Election season is a brutal, exhausting time for anyone — even as a mere spectator, I admit — but that sentiment undoubtedly increases tenfold for those actually involved in election campaigns, what with the magnified scrutiny of candidates' personal and past lives, and the rightful grilling of where they stand on issues. Overseas, it is no different, and as Israel gears up for its elections in mid-May, Prime Minister Benjamin Netanyahu released a "good babysitter" campaign ad earlier this month, promising the country that he would take care of their children.
No, there's no mistranslation there — in the English-subtitled ad, "Bibi" Netanyahu surprised a couple preparing for a night out, sans children, at their doorstep. He said:
You ordered a babysitter? You got a Bibi-Sitter!
As the poor woman expresseed confusion at the Prime Minister of Israel babysitting her child, Netanyahu then went on to tell the bewildered couple (who are very handsome, by the way) that it's either him, or "Tzipi and Buji," a reference to his opponents, Tzipi Livni and Isaac "Buji" Herzog, who make up the coalition ticket that poses the biggest threat to Netanyahu's ruling party, Likud.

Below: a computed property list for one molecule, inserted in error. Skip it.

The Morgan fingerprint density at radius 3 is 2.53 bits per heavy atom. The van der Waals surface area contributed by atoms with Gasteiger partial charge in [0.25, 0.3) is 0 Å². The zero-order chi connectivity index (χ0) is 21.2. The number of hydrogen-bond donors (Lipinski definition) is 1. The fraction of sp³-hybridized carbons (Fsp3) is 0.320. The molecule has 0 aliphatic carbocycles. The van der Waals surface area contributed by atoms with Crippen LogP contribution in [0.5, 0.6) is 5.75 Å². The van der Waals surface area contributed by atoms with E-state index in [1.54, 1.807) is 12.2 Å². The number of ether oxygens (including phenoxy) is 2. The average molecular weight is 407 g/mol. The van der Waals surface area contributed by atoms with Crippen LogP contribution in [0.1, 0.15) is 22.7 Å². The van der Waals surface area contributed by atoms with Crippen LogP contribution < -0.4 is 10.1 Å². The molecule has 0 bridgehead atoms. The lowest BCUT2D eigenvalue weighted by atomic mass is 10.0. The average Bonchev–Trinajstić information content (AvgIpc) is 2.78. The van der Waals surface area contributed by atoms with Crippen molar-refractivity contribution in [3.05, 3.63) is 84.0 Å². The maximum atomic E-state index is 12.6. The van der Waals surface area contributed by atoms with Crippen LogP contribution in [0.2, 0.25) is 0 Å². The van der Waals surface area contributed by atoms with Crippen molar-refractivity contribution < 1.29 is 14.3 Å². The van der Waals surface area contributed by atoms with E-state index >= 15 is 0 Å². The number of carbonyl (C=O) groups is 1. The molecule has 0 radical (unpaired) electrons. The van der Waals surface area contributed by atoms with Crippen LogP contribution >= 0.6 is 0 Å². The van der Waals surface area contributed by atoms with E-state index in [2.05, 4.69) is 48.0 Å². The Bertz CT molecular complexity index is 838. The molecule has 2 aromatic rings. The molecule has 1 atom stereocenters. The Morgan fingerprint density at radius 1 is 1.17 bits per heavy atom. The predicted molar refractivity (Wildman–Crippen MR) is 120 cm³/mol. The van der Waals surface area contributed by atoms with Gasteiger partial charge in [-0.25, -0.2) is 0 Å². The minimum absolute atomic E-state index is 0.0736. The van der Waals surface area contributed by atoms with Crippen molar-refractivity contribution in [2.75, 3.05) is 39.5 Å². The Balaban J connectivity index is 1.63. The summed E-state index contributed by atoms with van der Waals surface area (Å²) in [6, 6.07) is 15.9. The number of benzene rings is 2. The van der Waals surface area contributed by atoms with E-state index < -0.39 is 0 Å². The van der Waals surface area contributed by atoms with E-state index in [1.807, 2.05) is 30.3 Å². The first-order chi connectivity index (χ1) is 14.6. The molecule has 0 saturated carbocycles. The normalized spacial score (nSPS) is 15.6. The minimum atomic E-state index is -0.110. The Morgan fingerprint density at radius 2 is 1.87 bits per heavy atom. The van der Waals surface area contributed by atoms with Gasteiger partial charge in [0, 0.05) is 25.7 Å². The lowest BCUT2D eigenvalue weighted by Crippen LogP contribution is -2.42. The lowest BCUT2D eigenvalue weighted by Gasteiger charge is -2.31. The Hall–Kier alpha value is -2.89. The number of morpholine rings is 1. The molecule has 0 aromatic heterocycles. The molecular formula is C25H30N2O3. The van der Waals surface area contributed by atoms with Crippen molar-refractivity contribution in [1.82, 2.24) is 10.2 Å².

Oh, no, the couple protested, not them! Buji, they say, would give away the house, carpet and all — a swipe at Herzog's dovish stance on the Israeli-Palestinian conflict (well, dovish in relation to Netanyahu's). On the other hand, Livni would not last two hours in one place, said the woman, to which Netanyahu agreed in a reference to the former Israeli Justice Minister leaving Likud to join several other parties in succession, before settling down with Herzog to form the Zionist Union:
By the time we get back, she’ll have moved on to the neighbors.
Cut to the couple returning home to a cozy Netanyahu bundled up in a blanket and eating popcorn in front of a TV. As the couple greets him "Shalom," or "Peace," Netanyahu responds:
Woo! Talk about snarky. His reply is an awkward reference to the Arab-Israeli conflict, chief of which is the ongoing nuclear talks between U.S. and Iran that Netanyahu is adamantly opposed to, going so far as to slight President Obama in his attempt to push Congress to step up sanctions against Iran.
Bizarre as the ad might be, Netanyahu faces a tough month ahead of the March 17 elections — though his party, Likud, is currently leading in pre-election polls, the Zionist Union, with "Tzipi" and "Buji," isn't far behind.
Image: Benjamin Netanyahu/Facebook (2)